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Drag princess

12-year-old Lucas Campbell has a passion to be himself.

Hanna Butler Jul 19, 2018 4:07 AM
COURTESY STOO METZ
Lucas (right) meeting Trixie Mattel, winner of RuPaul’s Drag Race All Stars season three.

Lucas Campbell stands behind the tall amphitheatre entranceway doors. The glances from his big, blue eyes suggest high levels of nervousness and excitement. The crowd is cheering. It’s his moment. He’ll never look back.

He hears his song playing and steps onto the stage as Patricia.

It’s only the second youth drag show in Nova Scotia, and the 12-year-old is overcoming powerful feelings of major nerves as he confidently dances in front of the cheering crowd.


Discovering you have a diverse gender identity doesn’t always happen later in life. Children as young as seven have been known to identify as gay.

Lucas’ mom, Carrie Campbell, made the decision years ago to support her son, no matter what.

“Lucas has always pushed the boundaries of what gender norms are,” she says. “He’s always enjoyed playing with different colours and making somebody look different.”

It wasn’t always easy, though. His mom says the kids at school bullied and attacked Lucas when they first found out he was gay.

“He was punched, kicked, called a ‘faggot,’” she says. “It was heartbreaking. This is your child. Here you spend your whole life trying to build them up.”

So, they made a decision together to not live their lives based on the judgement of bullies. After that, Lucas joined two cheerleading teams. Then he wanted to try drag, which Campbell says she and Lucas’ father supported 100 percent.

Not everyone has had the same undivided support as Lucas, though.

Steven Poole grew up in Nova Scotia 20 years ago. He was in foster care from the age of five. After realizing he was gay and dealing with feelings of rejection, Poole tried to commit suicide.

“I did really intense therapy for a while, then I was referred to The Youth Project,” he says. Campbell has also reached out to The Youth Project for support with Lucas.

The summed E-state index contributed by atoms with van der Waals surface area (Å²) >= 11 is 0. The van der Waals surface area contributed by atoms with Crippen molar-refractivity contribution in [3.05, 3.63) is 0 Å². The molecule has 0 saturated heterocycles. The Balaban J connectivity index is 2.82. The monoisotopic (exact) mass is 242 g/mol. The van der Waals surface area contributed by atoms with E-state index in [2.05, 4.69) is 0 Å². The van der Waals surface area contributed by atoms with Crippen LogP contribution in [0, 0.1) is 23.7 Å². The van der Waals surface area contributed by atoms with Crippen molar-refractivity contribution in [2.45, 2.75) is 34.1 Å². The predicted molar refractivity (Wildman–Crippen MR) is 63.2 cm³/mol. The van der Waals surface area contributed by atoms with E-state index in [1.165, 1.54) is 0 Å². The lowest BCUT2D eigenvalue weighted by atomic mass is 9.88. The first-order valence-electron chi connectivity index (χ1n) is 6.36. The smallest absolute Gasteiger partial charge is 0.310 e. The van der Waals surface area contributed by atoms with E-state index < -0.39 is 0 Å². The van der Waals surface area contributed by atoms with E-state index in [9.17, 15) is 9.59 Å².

“Queer youth now have a safe place to go for much needed moral support,” says Skye Cross from The Youth Project.

“I think it’s a fear,” adds Poole. “I think if we can educate people at a young age that everyone is created equal—everyone marches to the beat of their own drum. It’s just sometimes it’s a tambourine.”

Now a part of the drag community in Halifax for years, Poole is also serving as judge for Lucas’ big show.

“I saw in Lucas what I had—the passion to do drag, the passion to be yourself and the passion to just to go head-on,” says Poole. “At the early stages of discovering who you are and finding out you are gay, being able to reach out and be around people like that, it can literally save a kid’s life.”

Lucas hugs his mother following his performance as the crowd erupts once again in cheers.

“My favourite part of the night was when I transformed into this,” says Lucas. Campbell says it’s not important what her son does in the future. She just wants him to be happy.

“Having the support of my parents is very important,” says Lucas. “You can just like, tell them anything and they’ll welcome you and accept you.”

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